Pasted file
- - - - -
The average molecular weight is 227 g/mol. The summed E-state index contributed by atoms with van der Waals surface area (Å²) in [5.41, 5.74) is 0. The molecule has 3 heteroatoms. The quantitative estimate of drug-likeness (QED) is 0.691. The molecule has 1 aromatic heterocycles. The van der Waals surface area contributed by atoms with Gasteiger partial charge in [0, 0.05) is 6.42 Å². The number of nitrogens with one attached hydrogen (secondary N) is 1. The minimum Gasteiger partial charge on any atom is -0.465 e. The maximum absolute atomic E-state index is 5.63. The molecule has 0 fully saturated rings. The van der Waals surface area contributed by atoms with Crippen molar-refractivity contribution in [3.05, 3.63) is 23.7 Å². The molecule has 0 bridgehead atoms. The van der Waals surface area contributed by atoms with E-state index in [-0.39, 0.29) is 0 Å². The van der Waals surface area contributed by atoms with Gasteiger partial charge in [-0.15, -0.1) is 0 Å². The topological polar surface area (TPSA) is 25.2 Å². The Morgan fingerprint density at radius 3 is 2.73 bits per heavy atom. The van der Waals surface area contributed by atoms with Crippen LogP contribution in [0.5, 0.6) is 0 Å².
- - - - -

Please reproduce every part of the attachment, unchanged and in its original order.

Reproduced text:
The average molecular weight is 227 g/mol. The summed E-state index contributed by atoms with van der Waals surface area (Å²) in [5.41, 5.74) is 0. The molecule has 3 heteroatoms. The quantitative estimate of drug-likeness (QED) is 0.691. The molecule has 1 aromatic heterocycles. The van der Waals surface area contributed by atoms with Gasteiger partial charge in [0, 0.05) is 6.42 Å². The number of nitrogens with one attached hydrogen (secondary N) is 1. The minimum Gasteiger partial charge on any atom is -0.465 e. The maximum absolute atomic E-state index is 5.63. The molecule has 0 fully saturated rings. The van der Waals surface area contributed by atoms with Crippen molar-refractivity contribution in [3.05, 3.63) is 23.7 Å². The molecule has 0 bridgehead atoms. The van der Waals surface area contributed by atoms with E-state index in [-0.39, 0.29) is 0 Å². The van der Waals surface area contributed by atoms with Gasteiger partial charge in [-0.15, -0.1) is 0 Å². The topological polar surface area (TPSA) is 25.2 Å². The Morgan fingerprint density at radius 3 is 2.73 bits per heavy atom. The van der Waals surface area contributed by atoms with Crippen LogP contribution in [0.5, 0.6) is 0 Å².